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Mauritania (Arabic: موريتانيا, Mūrītānyā), formally the Islamic Republic of Mauritania (الجمهورية الإسلامية الموريتانية, al-Jumhūrīyah al-Islāmīyah al-Mūrītānīyah) is a large country in western Africa. The country is approximately 26 times the size of the Netherlands and has 4 million inhabitants. The capital is Nouakchott.
According to ABBREVIATIONFINDER, Mauritania is a large country in western Africa, located on the Atlantic Ocean. The country borders Morocco (Western Sahara), Algeria, Mali and Senegal clockwise. The country measures a maximum of 1,100 kilometers from west to east and 1,300 kilometers from north to south. The capital Nouakchott is located slightly inland in the west of the country.
Large parts of Mauritania consists of desert, part of the western part of the Sahara. Only the extreme south has a slightly more cultivated character. Sand dunes creep into the capital Nouakchott. The Senegal River forms the border with the country of the same name, this is the only part of Mauritania where agriculture is possible on any scale. Mauritania is relatively flat, with large sandy deserts and rocky terrain with low cliffs here and there. There are a number of low plateaus that lie between 300 and 500 meters. The 915 meter high Kediet ej Jill is the highest point in Mauritania.
Almost the entire country has a hot desert climate with virtually no precipitation. Average maximum temperatures in Nouakchott range from 29°C in winter to 37°C in summer. There is barely 100 mm of precipitation per year, most of which falls in August and September.
Mauritania had only 700,000 inhabitants in 1950, the result of a largely uninhabitable desert. This grew to 2.7 million in 2000 and more than 4 million by 2020. See Mauritania population density. Population growth is growing, especially in and around the capital Nouakchott, which has 1 million inhabitants, almost a quarter of the total Mauritanian population. The only other place with more than 100,000 inhabitants is Nouadhibou.
The population of Mauritania is divided into three primary groups, the Bidhan, Moors and Haratin. Most are of Arab-Berber descent. Arabic is the official language of Mauritania. French is widely spoken in the media and by the more educated part of the population.
Mauritania is rich in raw materials but is a poor country with a very low GDP per inhabitant. The population was traditionally nomadic, but because of the drought and desertification they mainly settled around Nouakchott. Iron ore accounts for approximately 50% of exports, the country also exports oil on a small scale. In 1986, Nouakchott’s first deep-sea port opened, allowing the country to export its raw materials.
The Berbers were the traditional tribes in this region. In the late 19th century, France began to colonize the area from Senegal. From 1920 the area was part of French West Africa, first as a protectorate, later as a colony. In the colonial period, 90% of the population was nomadic and the area actually had no real cities or infrastructure. The capital under the French period was Saint-Louis, which after independence, however, came to lie in Senegal. In 1960 Mauritania became independent from France and Nouakchott became the new capital, which at the time was barely more than a fortress.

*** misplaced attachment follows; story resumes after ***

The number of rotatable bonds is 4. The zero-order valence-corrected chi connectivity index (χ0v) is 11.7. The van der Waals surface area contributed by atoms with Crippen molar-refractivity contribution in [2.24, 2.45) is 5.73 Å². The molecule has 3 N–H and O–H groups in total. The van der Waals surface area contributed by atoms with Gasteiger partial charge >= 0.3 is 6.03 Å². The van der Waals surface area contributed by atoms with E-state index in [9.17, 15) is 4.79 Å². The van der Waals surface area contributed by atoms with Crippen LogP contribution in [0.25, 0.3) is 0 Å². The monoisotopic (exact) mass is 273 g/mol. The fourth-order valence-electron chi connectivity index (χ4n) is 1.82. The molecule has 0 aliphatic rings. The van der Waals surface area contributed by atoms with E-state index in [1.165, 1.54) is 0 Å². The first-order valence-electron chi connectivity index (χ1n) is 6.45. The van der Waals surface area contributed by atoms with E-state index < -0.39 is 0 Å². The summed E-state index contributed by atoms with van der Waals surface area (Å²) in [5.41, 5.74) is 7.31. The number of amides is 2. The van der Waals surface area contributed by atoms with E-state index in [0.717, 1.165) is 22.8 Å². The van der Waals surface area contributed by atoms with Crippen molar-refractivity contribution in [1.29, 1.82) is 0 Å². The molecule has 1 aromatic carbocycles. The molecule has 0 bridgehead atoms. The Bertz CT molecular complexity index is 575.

Mauritania has had major economic problems since independence. Desertification forced the nomads to abandon their lifestyle and mainly settled around the capital Nouakchott, which grew rapidly but had little infrastructure and facilities. Mauritania also had a conflict in the border area with Senegal in the 1980s. The country is considered a dictatorship where slavery is still prevalent. The country experienced coups in 2005 and 2008.
The road network is limited, with only a few main routes, most of which are not completely paved. The difficult climate makes maintaining the road network problematic. In the 2000s, the road from Nouakchott to the northern port city of Nouâdhibou was paved. From Nouakchott you can take four directions, the N2 to Nouâdhibo in the north and Rosso in the south, the N1 to Atâr and the N3 to Kiffa. The paved road leads to Néma in the east. The paved road network is more than 2,000 kilometers long, of which the N1 to N4 make up the lion’s share. In the middle, east and north there are no roads at all.
The road network in Nouakchott is not very developed, but in the center most roads are paved. One problem is walking sand dunes, which flood not only roads, but entire neighbourhoods. A number of 2×2 roads run through Nouakchott, which cross each other by means of roundabouts. Gas stations even exist in the desert. In 2016, the country’s first grade-separated intersection opened between the N2 and the new airport north of Nouakchott.
The road network is divided into Route Nationales and Route Regionales. The N roads mainly run from the capital Nouakchott. The R-roads are numbered eastwards.
- N1 Nouakchott – Atâr: 440 km
- N2 Nouadhibou – Nouakchott – Rosso – Kiffa – Nema: 1,550 km
- N3 Nouakchott – Kiffa: 600 km
Little is known about the signage, but white signs with black letters are used, in English and Arabic.